Ten people remain in hospital after a coach carrying a Worcestershire school party back from a skiing trip crashed in northern France, killing a teacher.
Peter Rippington, 59, who taught at Alvechurch School, died and more than 20 people were hurt in the crash near Chalons-en-Champagne early on Sunday.
Among those injured was a girl aged 12 or 13 who was airlifted to a hospital in Paris in a critical condition.
Police are investigating whether the coach driver fell asleep at the wheel.
The BBC's Hugh Schofield said the driver, who suffered minor injuries, tested negative for alcohol and drugs and the coach's electronic log book, which recorded the number of hours driven, showed nothing unusual.
The driver is being held by police in Chalons-en-Champagne and is expected to be placed under formal investigation for involuntarily causing death and injury in the next few days, he added.
The school party had been on a skiing trip to Val d'Aosta in Italy and was returning when the coach went down an embankment on the A26 motorway.
Relatives of Mr Rippington said they were "devastated" by his death and "extremely concerned" for his wife Sharon who is also in hospital.
The couple's daughter, Amy, suffered minor injuries in the crash.
Travel company Interski, which organised the trip, said the crash happened at about 02:30 GMT (03:30 local time) near the city of Reims.
There had been two coaches in the party and most of the children have now arrived back in Worcestershire.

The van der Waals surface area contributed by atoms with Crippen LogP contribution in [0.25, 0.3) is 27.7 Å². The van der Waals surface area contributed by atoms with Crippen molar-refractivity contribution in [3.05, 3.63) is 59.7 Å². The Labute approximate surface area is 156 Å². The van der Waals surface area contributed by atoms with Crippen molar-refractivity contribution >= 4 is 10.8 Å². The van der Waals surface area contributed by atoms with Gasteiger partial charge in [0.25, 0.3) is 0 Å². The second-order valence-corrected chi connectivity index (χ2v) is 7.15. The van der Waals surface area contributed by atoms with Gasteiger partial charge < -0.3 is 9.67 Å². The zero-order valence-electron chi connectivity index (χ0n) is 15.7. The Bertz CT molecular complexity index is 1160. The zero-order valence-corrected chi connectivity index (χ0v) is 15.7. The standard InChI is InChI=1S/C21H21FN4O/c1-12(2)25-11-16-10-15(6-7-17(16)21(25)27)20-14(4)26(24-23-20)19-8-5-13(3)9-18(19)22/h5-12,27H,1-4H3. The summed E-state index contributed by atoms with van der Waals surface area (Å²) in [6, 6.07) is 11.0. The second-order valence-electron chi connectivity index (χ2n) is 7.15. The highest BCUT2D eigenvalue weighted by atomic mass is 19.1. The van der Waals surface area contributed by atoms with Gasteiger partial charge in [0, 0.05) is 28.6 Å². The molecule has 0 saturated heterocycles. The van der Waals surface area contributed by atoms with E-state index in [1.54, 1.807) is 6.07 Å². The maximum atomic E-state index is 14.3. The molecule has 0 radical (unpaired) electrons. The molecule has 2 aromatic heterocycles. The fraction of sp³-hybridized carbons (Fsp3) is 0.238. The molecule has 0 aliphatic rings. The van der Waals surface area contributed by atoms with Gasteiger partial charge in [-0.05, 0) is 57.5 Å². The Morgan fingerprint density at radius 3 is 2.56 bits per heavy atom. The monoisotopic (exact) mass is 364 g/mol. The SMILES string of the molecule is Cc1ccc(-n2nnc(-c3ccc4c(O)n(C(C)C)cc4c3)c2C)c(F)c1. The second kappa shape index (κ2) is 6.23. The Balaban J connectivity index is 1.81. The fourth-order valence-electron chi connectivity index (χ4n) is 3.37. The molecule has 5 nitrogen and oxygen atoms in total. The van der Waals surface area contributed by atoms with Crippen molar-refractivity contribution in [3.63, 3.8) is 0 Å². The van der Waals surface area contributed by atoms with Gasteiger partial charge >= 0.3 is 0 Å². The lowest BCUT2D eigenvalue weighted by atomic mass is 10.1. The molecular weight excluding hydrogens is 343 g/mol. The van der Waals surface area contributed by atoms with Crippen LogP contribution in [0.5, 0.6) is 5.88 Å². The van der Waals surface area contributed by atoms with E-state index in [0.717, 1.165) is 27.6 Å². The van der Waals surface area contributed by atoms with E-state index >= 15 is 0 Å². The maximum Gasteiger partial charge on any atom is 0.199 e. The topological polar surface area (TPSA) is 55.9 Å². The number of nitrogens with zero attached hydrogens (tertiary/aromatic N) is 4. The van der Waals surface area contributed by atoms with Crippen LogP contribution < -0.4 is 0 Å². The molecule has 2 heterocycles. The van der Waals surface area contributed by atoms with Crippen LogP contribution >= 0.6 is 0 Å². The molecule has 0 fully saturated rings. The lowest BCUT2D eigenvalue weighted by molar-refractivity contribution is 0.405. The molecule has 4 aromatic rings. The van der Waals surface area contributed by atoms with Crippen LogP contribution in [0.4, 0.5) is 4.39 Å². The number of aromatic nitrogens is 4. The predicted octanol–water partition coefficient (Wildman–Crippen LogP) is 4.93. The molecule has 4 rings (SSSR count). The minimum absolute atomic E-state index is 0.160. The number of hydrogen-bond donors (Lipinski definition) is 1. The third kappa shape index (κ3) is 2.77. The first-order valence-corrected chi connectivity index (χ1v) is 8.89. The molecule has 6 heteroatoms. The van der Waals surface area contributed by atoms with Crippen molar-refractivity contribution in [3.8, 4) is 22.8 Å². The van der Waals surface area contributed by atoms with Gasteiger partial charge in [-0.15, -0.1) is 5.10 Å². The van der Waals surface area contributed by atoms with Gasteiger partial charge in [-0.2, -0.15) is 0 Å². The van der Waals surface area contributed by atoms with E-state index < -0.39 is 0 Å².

There had been 20 adults - including two drivers and six ski instructors - and 29 schoolchildren on board, the Mansfield-based firm added.
The vehicle involved was owned by Solus Coaches, which is based in Tamworth, Staffordshire.
A spokesman for the coach company said it was "saddened" to hear of the crash and offered its "sincere condolences" to those who had been bereaved.
Alvechurch is a Church of England middle school, with pupils' ages ranging from nine to 13.
Several people came to the school to lay flowers and pay tributes to the teacher.
Kimberley Thornton, 23, from Redditch, said Mr Rippington had been her form tutor, describing him as "absolutely amazing".
"He was one of the only teachers I remember from the school. He was just a really different kind of person, I could talk to him," she said.
The Foreign Office said it was working closely with French authorities and was also assisting the passengers involved and their relatives.
West Mercia Police said it was supporting the families of the children and members of the staff involved and family liaison officers had been put in place at the school.
People in the UK who are worried about relatives and friends should call the Foreign Office's helpline on 0207 008 1500.